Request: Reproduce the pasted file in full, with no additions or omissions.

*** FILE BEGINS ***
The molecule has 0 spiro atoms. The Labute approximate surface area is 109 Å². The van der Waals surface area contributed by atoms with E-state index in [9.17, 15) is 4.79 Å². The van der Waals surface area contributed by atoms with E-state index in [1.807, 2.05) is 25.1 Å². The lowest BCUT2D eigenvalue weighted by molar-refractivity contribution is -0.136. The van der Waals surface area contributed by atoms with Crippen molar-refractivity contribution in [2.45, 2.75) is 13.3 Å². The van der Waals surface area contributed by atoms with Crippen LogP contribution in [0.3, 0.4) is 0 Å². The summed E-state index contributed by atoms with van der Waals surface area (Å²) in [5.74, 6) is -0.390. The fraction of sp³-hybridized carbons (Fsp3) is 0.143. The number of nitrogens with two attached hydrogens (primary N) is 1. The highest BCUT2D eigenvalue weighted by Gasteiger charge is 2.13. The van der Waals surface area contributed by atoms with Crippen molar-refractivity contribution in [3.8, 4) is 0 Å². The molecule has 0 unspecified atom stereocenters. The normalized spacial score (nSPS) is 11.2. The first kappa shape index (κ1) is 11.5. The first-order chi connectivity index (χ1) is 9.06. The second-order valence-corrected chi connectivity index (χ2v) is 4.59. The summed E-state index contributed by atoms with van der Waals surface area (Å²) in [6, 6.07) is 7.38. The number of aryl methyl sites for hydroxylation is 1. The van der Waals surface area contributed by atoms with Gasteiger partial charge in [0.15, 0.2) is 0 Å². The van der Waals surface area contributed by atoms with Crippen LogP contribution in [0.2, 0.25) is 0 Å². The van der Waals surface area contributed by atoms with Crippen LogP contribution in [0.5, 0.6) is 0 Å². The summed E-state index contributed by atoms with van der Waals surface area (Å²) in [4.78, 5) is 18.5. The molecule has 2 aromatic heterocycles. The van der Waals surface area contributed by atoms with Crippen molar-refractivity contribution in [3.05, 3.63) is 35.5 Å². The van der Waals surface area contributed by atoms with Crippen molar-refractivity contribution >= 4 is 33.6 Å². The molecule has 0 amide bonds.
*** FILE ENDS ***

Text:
The molecule has 0 spiro atoms. The Labute approximate surface area is 109 Å². The van der Waals surface area contributed by atoms with E-state index in [9.17, 15) is 4.79 Å². The van der Waals surface area contributed by atoms with E-state index in [1.807, 2.05) is 25.1 Å². The lowest BCUT2D eigenvalue weighted by molar-refractivity contribution is -0.136. The van der Waals surface area contributed by atoms with Crippen molar-refractivity contribution in [2.45, 2.75) is 13.3 Å². The van der Waals surface area contributed by atoms with Crippen LogP contribution in [0.3, 0.4) is 0 Å². The summed E-state index contributed by atoms with van der Waals surface area (Å²) in [5.74, 6) is -0.390. The fraction of sp³-hybridized carbons (Fsp3) is 0.143. The number of nitrogens with two attached hydrogens (primary N) is 1. The highest BCUT2D eigenvalue weighted by Gasteiger charge is 2.13. The van der Waals surface area contributed by atoms with Crippen molar-refractivity contribution in [3.8, 4) is 0 Å². The molecule has 0 unspecified atom stereocenters. The normalized spacial score (nSPS) is 11.2. The first kappa shape index (κ1) is 11.5. The first-order chi connectivity index (χ1) is 9.06. The second-order valence-corrected chi connectivity index (χ2v) is 4.59. The summed E-state index contributed by atoms with van der Waals surface area (Å²) in [6, 6.07) is 7.38. The number of aryl methyl sites for hydroxylation is 1. The van der Waals surface area contributed by atoms with Gasteiger partial charge in [0.15, 0.2) is 0 Å². The van der Waals surface area contributed by atoms with Crippen LogP contribution in [0.2, 0.25) is 0 Å². The van der Waals surface area contributed by atoms with Crippen LogP contribution in [0.5, 0.6) is 0 Å². The summed E-state index contributed by atoms with van der Waals surface area (Å²) in [4.78, 5) is 18.5. The molecule has 2 aromatic heterocycles. The van der Waals surface area contributed by atoms with Crippen molar-refractivity contribution in [3.05, 3.63) is 35.5 Å². The van der Waals surface area contributed by atoms with Crippen molar-refractivity contribution >= 4 is 33.6 Å². The molecule has 0 amide bonds.